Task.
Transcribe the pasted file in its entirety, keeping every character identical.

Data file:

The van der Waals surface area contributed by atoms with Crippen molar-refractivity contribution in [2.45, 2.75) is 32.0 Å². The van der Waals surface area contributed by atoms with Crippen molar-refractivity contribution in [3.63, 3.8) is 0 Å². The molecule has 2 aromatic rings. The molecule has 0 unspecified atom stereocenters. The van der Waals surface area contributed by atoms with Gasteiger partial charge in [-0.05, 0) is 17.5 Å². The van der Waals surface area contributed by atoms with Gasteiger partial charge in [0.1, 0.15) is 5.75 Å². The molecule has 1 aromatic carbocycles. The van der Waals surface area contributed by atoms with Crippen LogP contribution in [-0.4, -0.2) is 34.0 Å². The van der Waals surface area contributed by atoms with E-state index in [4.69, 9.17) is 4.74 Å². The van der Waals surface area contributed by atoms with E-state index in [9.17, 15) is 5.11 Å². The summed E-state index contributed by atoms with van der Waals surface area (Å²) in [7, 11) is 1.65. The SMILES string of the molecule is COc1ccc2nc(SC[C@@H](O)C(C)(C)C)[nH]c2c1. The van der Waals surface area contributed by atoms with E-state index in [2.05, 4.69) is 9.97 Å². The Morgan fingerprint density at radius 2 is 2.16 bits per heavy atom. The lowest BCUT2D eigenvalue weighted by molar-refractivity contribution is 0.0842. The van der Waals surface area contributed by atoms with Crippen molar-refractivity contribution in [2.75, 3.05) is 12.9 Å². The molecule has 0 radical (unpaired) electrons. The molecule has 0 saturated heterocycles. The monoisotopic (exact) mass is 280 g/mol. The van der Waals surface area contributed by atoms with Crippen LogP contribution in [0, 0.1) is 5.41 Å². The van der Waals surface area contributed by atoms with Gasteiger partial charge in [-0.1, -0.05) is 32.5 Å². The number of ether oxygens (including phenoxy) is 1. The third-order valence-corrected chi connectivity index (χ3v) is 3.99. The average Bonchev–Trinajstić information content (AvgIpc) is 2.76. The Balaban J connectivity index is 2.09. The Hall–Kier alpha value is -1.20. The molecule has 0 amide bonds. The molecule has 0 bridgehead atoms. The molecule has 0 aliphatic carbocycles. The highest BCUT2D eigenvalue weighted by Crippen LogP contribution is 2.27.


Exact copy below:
The van der Waals surface area contributed by atoms with Crippen molar-refractivity contribution in [2.45, 2.75) is 32.0 Å². The van der Waals surface area contributed by atoms with Crippen molar-refractivity contribution in [3.63, 3.8) is 0 Å². The molecule has 2 aromatic rings. The molecule has 0 unspecified atom stereocenters. The van der Waals surface area contributed by atoms with Gasteiger partial charge in [-0.05, 0) is 17.5 Å². The van der Waals surface area contributed by atoms with Gasteiger partial charge in [0.1, 0.15) is 5.75 Å². The molecule has 1 aromatic carbocycles. The van der Waals surface area contributed by atoms with Crippen LogP contribution in [-0.4, -0.2) is 34.0 Å². The van der Waals surface area contributed by atoms with E-state index in [4.69, 9.17) is 4.74 Å². The van der Waals surface area contributed by atoms with E-state index in [9.17, 15) is 5.11 Å². The summed E-state index contributed by atoms with van der Waals surface area (Å²) in [7, 11) is 1.65. The SMILES string of the molecule is COc1ccc2nc(SC[C@@H](O)C(C)(C)C)[nH]c2c1. The van der Waals surface area contributed by atoms with E-state index in [2.05, 4.69) is 9.97 Å². The Morgan fingerprint density at radius 2 is 2.16 bits per heavy atom. The lowest BCUT2D eigenvalue weighted by molar-refractivity contribution is 0.0842. The van der Waals surface area contributed by atoms with Crippen molar-refractivity contribution in [2.75, 3.05) is 12.9 Å². The molecule has 0 radical (unpaired) electrons. The molecule has 0 saturated heterocycles. The monoisotopic (exact) mass is 280 g/mol. The van der Waals surface area contributed by atoms with Crippen LogP contribution in [0, 0.1) is 5.41 Å². The van der Waals surface area contributed by atoms with Gasteiger partial charge in [-0.1, -0.05) is 32.5 Å². The number of ether oxygens (including phenoxy) is 1. The third-order valence-corrected chi connectivity index (χ3v) is 3.99. The average Bonchev–Trinajstić information content (AvgIpc) is 2.76. The Balaban J connectivity index is 2.09. The Hall–Kier alpha value is -1.20. The molecule has 0 amide bonds. The molecule has 0 bridgehead atoms. The molecule has 0 aliphatic carbocycles. The highest BCUT2D eigenvalue weighted by Crippen LogP contribution is 2.27.